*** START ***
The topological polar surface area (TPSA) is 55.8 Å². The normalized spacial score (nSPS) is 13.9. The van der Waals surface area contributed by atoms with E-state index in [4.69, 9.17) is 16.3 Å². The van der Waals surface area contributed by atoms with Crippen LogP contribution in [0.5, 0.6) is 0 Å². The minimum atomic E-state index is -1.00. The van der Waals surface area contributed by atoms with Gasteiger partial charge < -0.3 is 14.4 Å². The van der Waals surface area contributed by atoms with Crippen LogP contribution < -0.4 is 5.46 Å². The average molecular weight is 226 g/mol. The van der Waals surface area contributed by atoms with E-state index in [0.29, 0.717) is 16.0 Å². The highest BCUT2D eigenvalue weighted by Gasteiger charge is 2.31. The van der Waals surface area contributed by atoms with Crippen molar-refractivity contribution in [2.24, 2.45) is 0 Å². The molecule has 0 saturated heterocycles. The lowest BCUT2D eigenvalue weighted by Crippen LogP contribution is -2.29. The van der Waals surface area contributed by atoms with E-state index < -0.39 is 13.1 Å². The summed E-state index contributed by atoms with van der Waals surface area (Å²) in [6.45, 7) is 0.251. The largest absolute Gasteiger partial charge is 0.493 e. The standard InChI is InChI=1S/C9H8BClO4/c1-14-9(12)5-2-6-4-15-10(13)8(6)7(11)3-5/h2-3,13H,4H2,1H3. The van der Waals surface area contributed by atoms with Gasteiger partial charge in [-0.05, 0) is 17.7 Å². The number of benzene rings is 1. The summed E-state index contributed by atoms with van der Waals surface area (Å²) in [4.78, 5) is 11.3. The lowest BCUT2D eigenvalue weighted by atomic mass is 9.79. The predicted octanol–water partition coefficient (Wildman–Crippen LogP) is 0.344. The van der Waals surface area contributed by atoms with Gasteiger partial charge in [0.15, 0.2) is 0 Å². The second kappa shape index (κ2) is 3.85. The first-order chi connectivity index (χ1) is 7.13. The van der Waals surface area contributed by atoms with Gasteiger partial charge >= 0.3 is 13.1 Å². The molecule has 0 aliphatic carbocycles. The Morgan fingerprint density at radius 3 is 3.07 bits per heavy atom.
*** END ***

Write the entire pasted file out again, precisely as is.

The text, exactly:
The topological polar surface area (TPSA) is 55.8 Å². The normalized spacial score (nSPS) is 13.9. The van der Waals surface area contributed by atoms with E-state index in [4.69, 9.17) is 16.3 Å². The van der Waals surface area contributed by atoms with Crippen LogP contribution in [0.5, 0.6) is 0 Å². The minimum atomic E-state index is -1.00. The van der Waals surface area contributed by atoms with Gasteiger partial charge < -0.3 is 14.4 Å². The van der Waals surface area contributed by atoms with Crippen LogP contribution < -0.4 is 5.46 Å². The average molecular weight is 226 g/mol. The van der Waals surface area contributed by atoms with E-state index in [0.29, 0.717) is 16.0 Å². The highest BCUT2D eigenvalue weighted by Gasteiger charge is 2.31. The van der Waals surface area contributed by atoms with Crippen molar-refractivity contribution in [2.24, 2.45) is 0 Å². The molecule has 0 saturated heterocycles. The lowest BCUT2D eigenvalue weighted by Crippen LogP contribution is -2.29. The van der Waals surface area contributed by atoms with E-state index < -0.39 is 13.1 Å². The summed E-state index contributed by atoms with van der Waals surface area (Å²) in [6.45, 7) is 0.251. The largest absolute Gasteiger partial charge is 0.493 e. The standard InChI is InChI=1S/C9H8BClO4/c1-14-9(12)5-2-6-4-15-10(13)8(6)7(11)3-5/h2-3,13H,4H2,1H3. The van der Waals surface area contributed by atoms with Gasteiger partial charge in [-0.05, 0) is 17.7 Å². The number of benzene rings is 1. The summed E-state index contributed by atoms with van der Waals surface area (Å²) in [4.78, 5) is 11.3. The lowest BCUT2D eigenvalue weighted by atomic mass is 9.79. The predicted octanol–water partition coefficient (Wildman–Crippen LogP) is 0.344. The van der Waals surface area contributed by atoms with Gasteiger partial charge in [0.15, 0.2) is 0 Å². The second kappa shape index (κ2) is 3.85. The first-order chi connectivity index (χ1) is 7.13. The van der Waals surface area contributed by atoms with Gasteiger partial charge >= 0.3 is 13.1 Å². The molecule has 0 aliphatic carbocycles. The Morgan fingerprint density at radius 3 is 3.07 bits per heavy atom.